This is a scary time in America. Indeed, it seems like the whole planet is frightened. Hundreds of millions of us are confined to our homes. Many of us can’t work; millions have been laid off.
So many small business owners have no cash cushion and are patiently waiting to see if they’re actually going to get a loan from the SBA that will eventually be forgiven.
And, as is often the case in times like these we’re told to hang on (which is good advice) and that we can get through this by being fearless.
That is not going to work!
Actually people advising others in general and entrepreneurs in particular to be fearless is one of my pet peeves. The assumption is that feeling fear is bad and being fearless is good. At first glance, especially for those of us who believe in the power of positive thinking, who like to encourage rather than discourage, who see the glass as half full would wholeheartedly agree with those statements.
Not so fast. Being fearless means different things to different people. Some may interpret the phrase as encouraging them to “be bold” or “have courage.” And there’s certainly nothing wrong with that.
But there’s another definition of fearless: “oblivious of dangers or perils.” And that’s the one that concerns me. If you interpret fearlessness to mean, “proceed no matter what” instead of “proceed with caution,” then I’m talking to you.
I am not advocating that you should live in fear. Fear can be paralyzing, preventing us from taking that next step—or taking any steps at all. I agree, in principle, with President Franklin Roosevelt’s famous caution, “The only thing we have to fear is fear itself.”
But fear can be useful. I’m a big believer in listening to my gut. But my gut doesn’t only tell me when to “go for it,” it also lets me know when I need to slow down and consider my options. Being frightened makes me think twice, but it doesn’t hold me back.
Fear serves some other purposes. It can keep you grounded. As many times as I’ve appeared on TV or given a speech, I’m still always a little fearful before going on the air or walking up to the podium. But I don’t think that’s a bad thing and I don’t let it stop me. Rather, that twinge of anxiety keeps me from getting complacent and helps me maintain my edge.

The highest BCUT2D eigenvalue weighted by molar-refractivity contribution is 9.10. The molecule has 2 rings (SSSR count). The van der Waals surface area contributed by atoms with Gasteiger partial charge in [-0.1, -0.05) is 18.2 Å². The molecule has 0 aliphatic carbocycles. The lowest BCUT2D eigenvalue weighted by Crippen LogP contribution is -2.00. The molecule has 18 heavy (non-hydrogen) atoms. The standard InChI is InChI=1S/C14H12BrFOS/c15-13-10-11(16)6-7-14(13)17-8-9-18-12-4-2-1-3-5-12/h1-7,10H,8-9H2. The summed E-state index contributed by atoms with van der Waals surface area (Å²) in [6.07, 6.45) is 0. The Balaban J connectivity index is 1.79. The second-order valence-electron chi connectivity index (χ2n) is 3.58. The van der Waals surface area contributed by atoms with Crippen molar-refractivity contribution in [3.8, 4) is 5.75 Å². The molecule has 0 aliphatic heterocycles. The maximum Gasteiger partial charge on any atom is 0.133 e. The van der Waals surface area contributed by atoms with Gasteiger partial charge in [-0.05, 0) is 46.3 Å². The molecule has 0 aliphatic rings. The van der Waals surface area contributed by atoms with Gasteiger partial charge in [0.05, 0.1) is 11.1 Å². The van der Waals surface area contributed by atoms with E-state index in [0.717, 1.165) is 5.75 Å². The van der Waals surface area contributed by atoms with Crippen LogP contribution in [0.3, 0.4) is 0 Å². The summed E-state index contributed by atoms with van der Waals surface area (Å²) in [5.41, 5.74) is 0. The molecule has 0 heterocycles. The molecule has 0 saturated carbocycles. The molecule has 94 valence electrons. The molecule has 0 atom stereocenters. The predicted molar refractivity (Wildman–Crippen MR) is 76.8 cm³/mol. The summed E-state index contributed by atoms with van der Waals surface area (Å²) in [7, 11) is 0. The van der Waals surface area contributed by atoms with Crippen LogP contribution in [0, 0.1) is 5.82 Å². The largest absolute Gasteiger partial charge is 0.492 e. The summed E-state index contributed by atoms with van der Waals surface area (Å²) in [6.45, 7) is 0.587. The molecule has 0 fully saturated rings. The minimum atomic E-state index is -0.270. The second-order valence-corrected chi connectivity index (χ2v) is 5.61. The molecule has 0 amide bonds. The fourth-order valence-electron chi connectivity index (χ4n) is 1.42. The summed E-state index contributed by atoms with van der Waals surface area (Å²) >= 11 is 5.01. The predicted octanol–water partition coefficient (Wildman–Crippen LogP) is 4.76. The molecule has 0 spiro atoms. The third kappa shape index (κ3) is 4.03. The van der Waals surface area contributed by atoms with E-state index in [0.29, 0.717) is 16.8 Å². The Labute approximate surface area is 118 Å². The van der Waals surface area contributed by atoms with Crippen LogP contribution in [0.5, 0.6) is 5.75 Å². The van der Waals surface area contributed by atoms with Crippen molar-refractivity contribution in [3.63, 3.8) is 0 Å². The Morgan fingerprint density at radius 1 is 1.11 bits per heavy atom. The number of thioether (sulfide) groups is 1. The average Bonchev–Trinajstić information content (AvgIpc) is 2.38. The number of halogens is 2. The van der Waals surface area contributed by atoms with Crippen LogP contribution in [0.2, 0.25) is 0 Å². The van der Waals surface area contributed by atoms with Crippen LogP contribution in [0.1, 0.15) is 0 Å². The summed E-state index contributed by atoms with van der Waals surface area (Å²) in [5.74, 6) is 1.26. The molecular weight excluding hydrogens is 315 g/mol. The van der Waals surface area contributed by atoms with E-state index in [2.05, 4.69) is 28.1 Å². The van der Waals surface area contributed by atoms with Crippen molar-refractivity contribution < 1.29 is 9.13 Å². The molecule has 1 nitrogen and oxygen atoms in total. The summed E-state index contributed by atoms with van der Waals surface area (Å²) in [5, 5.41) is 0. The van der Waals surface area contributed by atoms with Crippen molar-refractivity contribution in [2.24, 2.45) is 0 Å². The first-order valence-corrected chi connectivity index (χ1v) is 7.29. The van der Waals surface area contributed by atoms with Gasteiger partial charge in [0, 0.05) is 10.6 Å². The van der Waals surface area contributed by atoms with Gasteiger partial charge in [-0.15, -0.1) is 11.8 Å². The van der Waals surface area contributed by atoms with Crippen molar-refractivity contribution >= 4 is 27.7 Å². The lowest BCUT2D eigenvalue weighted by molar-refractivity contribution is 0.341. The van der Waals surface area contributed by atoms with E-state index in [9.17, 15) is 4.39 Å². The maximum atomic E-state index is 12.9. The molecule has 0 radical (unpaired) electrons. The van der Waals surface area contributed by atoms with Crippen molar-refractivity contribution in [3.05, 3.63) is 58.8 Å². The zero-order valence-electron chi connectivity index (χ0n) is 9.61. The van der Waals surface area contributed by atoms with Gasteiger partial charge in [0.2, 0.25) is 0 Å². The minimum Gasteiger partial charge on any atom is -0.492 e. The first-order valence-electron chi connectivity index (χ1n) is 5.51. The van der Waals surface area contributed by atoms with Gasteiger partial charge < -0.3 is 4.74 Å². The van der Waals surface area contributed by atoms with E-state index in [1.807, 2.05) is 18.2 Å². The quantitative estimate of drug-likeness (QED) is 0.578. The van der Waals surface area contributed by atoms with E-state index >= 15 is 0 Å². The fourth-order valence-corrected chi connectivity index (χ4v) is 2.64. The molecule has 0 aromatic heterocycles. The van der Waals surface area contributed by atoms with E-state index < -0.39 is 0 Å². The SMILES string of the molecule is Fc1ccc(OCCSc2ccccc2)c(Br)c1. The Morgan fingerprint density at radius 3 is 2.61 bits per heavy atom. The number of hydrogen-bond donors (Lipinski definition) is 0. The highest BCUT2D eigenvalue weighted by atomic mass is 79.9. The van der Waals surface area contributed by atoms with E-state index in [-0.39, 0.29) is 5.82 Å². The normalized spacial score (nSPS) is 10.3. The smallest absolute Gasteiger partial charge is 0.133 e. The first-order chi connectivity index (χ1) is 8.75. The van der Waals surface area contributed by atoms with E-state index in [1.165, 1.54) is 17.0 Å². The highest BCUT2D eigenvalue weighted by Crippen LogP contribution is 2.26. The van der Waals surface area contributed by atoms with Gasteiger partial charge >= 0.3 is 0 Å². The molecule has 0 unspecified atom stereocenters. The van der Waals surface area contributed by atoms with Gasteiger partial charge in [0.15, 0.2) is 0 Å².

Truthfully, as entrepreneurs you’re already familiar with this concept. Starting or growing a business requires you to be brave, bold, and audacious. So, yes, some degree of fearlessness is required. The key is to listen to your fear—what is it telling you?
Today, we have no idea what’s next as we fight this global pandemic. If your business is able to operate virtually, you’re one step ahead of many other business owners. But that doesn’t’ mean you shouldn’t be afraid. Bad things can still happen to your business. Use this time to anticipate them. My compatriot Brian Moran says play the “what if?” game. Preparing now for the next emergency will help keep you one step ahead.
If your business is significantly impacted, use the fear you’re likely feeling to plan how you will emerge from this. What will you do if this, or some other disaster affects your company in the future? Can you cite anything positive that has emerged from this situation? I read about one company that found working remotely went so smoothly, they plan to implement it on a permanent basis and save thousands of dollars in rent and overhead.
I’ll be honest with you. I’m usually an optimist. At the moment, however, my inner Pollyanna is afraid. But being scared has made me more aware and cautious—it hasn’t stopped me from moving ahead.
People cope in different ways. Sales of alcohol and marijuana (in states where it’s legal) are up. But there are many ways to reduce fear, including the usual maxims of “do your homework,” “be prepared” or “take a deep breath.”
Pick your solution of choice. And remember, the point is not to vanquish the fear, but to control it.
Photo courtesy: By Gustavo Frazao from Shutterstock